2019 Audi Q8 first drive review: the Q flagship


If a Hollywood studio wanted to fake a Mars landing, I’d strongly suggest sending a film crew to the Atacama Desert in northern Chile. The vast, empty stretches of reddish sand peppered with loose rocks form a convincing backdrop in which to embed UFO-related props. I’m not in an exploration rover, though, or in any kind of Rover for that matter. I’m taking it all in from the driver’s seat of the 2019 Audi Q8. It’s the newest addition to the brand’s growing lineup.

The Q8 finally catapults Audi into a segment it has spent the past few years bird-dogging from the sidelines. Its main competitors include Land Rover’s Range Rover Sport, the BMW X6, and the Porsche Cayenne. It’s the flagship of the Q range, much like the A8 occupies the top spot in the brand’s sedan hierarchy, and it’s the model that sets the design course all future Audi SUVs will follow. It shares its basic platform and its wheelbase with the Q7 but is shorter, lower, and slightly wider.

2019 Audi Q8, Atacama Desert, Chili, media drive, June 2018

2019 Audi Q8, Atacama Desert, Chili, media drive, June 2018

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2019 Audi Q8, Atacama Desert, Chili, media drive, June 2018

2019 Audi Q8, Atacama Desert, Chili, media drive, June 2018

Enlarge Photo
2019 Audi Q8, Atacama Desert, Chili, media drive, June 2018

2019 Audi Q8, Atacama Desert, Chili, media drive, June 2018

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It’s also sportier. The Q8 receives a turbocharged, direct-injected 3.0-liter V-6 tuned to make 335 horsepower between 5,000 and 6,500 rpm and 368 pound-feet of torque over a broad, usable range that stretches from 1,370 to 4,500 rpm. If these specs sound familiar, it’s likely because the latest A6 sedan and A7 hatchback use the same engine. The difference here is that the power passes through an 8-speed automatic transmission instead of a 7-speed dual-clutch unit before reaching all four wheels. On dry pavement, 60 percent of the engine’s torque goes to the rear axle for a sportier, rear-drive feel.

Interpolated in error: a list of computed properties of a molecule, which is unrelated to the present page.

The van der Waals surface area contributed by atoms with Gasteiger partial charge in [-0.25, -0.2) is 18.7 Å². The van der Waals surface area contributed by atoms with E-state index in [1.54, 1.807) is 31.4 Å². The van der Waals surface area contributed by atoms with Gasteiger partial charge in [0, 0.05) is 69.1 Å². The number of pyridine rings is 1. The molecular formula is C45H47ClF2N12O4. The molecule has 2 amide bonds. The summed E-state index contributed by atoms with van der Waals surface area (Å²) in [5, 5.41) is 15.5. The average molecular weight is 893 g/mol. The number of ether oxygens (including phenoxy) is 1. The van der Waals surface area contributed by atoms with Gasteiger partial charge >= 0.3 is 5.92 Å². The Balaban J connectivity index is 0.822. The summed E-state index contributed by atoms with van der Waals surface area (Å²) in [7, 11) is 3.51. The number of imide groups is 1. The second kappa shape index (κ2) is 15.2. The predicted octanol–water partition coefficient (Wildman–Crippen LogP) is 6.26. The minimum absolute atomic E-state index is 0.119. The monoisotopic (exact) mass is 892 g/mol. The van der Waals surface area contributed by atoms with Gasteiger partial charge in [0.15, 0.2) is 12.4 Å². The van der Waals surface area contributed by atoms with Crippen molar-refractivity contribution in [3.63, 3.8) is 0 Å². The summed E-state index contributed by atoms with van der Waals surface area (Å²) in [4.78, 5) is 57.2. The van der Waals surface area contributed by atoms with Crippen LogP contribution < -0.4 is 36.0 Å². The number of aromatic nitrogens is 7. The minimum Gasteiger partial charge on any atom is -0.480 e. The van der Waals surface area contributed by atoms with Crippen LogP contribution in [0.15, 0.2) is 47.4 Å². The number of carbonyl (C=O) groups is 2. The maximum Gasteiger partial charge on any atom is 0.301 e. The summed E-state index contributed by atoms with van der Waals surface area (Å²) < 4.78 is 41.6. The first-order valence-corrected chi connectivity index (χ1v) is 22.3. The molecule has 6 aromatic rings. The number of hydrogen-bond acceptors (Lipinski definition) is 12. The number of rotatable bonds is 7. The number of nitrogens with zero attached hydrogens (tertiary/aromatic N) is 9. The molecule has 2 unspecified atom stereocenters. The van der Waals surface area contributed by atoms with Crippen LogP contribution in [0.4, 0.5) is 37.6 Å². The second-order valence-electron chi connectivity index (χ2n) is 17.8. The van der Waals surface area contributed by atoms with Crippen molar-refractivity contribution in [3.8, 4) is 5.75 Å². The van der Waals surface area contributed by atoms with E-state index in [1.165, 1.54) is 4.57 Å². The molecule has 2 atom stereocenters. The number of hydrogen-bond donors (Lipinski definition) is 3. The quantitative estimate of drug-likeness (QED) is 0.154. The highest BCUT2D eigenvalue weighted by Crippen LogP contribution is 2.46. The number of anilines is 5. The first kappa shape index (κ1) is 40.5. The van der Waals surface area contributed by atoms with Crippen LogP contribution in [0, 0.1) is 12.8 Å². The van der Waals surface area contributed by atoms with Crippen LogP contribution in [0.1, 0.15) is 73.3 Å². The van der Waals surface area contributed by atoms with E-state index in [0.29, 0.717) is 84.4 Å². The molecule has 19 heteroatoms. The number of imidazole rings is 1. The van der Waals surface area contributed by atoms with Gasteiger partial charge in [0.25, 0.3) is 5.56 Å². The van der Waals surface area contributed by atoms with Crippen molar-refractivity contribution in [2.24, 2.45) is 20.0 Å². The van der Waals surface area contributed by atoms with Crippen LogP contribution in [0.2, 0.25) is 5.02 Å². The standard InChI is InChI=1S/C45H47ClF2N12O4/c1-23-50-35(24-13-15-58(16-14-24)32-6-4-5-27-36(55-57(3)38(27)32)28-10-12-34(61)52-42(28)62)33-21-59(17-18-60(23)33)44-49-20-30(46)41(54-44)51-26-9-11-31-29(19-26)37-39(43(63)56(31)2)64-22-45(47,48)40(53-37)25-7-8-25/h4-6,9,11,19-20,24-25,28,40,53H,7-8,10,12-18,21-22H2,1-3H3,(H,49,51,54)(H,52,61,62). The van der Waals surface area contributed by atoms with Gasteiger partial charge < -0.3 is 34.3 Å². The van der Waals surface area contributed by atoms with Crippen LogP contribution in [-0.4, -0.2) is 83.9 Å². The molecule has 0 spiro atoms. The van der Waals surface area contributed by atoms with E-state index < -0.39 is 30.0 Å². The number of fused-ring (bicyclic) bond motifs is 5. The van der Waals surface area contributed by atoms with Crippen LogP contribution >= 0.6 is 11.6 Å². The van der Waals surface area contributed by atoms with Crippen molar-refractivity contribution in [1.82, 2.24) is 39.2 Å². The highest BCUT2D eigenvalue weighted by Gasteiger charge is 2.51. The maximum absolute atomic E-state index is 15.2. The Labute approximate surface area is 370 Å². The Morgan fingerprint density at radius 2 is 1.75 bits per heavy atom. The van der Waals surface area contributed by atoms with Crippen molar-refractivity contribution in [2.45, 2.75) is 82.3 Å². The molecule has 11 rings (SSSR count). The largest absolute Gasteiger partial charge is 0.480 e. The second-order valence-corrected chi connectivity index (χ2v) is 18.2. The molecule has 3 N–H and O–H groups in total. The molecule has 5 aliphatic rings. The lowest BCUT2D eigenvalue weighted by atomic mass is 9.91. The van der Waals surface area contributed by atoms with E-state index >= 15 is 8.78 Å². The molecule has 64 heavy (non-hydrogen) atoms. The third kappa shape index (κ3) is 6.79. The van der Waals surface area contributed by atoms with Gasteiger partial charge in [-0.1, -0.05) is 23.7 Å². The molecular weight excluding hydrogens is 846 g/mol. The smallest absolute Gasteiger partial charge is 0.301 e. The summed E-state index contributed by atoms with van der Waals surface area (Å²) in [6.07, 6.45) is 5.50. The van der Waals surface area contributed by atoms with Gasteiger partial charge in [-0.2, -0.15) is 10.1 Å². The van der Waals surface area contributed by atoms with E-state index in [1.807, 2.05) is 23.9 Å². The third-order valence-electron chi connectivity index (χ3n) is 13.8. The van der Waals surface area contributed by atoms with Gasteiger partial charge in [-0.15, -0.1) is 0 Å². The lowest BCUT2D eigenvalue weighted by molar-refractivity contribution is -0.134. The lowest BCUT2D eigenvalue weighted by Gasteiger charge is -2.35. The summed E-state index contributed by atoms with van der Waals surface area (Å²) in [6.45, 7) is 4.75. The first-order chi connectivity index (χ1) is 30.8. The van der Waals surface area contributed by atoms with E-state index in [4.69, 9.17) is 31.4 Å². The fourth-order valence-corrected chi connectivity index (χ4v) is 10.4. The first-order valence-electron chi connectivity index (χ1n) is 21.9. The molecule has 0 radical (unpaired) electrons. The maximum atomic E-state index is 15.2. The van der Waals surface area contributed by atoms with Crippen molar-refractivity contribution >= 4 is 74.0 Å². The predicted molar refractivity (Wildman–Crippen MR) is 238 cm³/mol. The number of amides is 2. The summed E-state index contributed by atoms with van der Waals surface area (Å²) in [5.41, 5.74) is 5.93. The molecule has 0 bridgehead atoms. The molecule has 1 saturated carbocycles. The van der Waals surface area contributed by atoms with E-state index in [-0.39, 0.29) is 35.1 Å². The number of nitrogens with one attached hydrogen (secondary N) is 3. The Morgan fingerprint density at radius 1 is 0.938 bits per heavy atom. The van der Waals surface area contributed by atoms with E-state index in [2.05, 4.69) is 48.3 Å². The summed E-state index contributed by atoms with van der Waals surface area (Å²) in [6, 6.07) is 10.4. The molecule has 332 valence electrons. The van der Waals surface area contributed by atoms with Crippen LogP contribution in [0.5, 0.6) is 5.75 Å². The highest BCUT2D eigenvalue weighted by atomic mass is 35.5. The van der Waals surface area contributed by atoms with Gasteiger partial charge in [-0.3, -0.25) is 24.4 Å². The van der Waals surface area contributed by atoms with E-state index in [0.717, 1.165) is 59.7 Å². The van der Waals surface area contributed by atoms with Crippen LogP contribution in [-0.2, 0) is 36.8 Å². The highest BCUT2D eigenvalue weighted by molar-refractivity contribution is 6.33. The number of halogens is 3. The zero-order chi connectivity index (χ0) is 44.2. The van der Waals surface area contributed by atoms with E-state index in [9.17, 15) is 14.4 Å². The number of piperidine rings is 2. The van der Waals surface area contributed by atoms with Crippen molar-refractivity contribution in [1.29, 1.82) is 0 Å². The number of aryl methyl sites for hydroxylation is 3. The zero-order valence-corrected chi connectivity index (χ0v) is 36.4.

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The V-6 works with a 48-volt electrical architecture to form a mild-hybrid system. The hybrid part of the drivetrain relies on a belt-driven starter-alternator to recuperate energy under braking and feed it back to the electrical system via a lithium-ion battery tucked under the trunk floor. It also ensures the stop-start system fires up the engine smoothly.

2019 Audi Q8, Atacama Desert, Chili, media drive, June 2018

2019 Audi Q8, Atacama Desert, Chili, media drive, June 2018

Enlarge Photo
2019 Audi Q8, Atacama Desert, Chili, media drive, June 2018

2019 Audi Q8, Atacama Desert, Chili, media drive, June 2018

Enlarge Photo
2019 Audi Q8, Atacama Desert, Chili, media drive, June 2018

2019 Audi Q8, Atacama Desert, Chili, media drive, June 2018

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Desert-wise performance

Though the Q8 is no lightweight, it’s plenty peppy from a standstill. The turbochargers spool up as the engine revolutions rise and a rush of torque blasts through the driveline to help it overcome its not-insignificant 4,700-pound mass. Catch the V-6 in the middle of the rev range and there’s almost no lag; press the gas pedal and off you go. Passing—a common maneuver in the mercurial Chilean desert, where worse-for-the-wear compact pickups reign supreme—is easy.

Don’t look for jaw-dropping, bladder-emptying performance in the Q8. It’s no R8 or TT RS. Instead, it’s a champion of comfortable, usable daily performance. It's the kind of performance that effortlessly takes you up a mountain pass in the Andes or gets you up a sandy incline on torque alone. Still, the Q8 has a large amount of performance potential and Werner Kummer, the Q8’s lead engineer, told me it won’t remain unexplored for long. Though he’s sworn to near-Masonic secrecy, he suggested it’s safe to speculate there will be hotter S- and RS-branded variants of the SUV with V-8 power between the fenders. We've already spied the prototypes.


 
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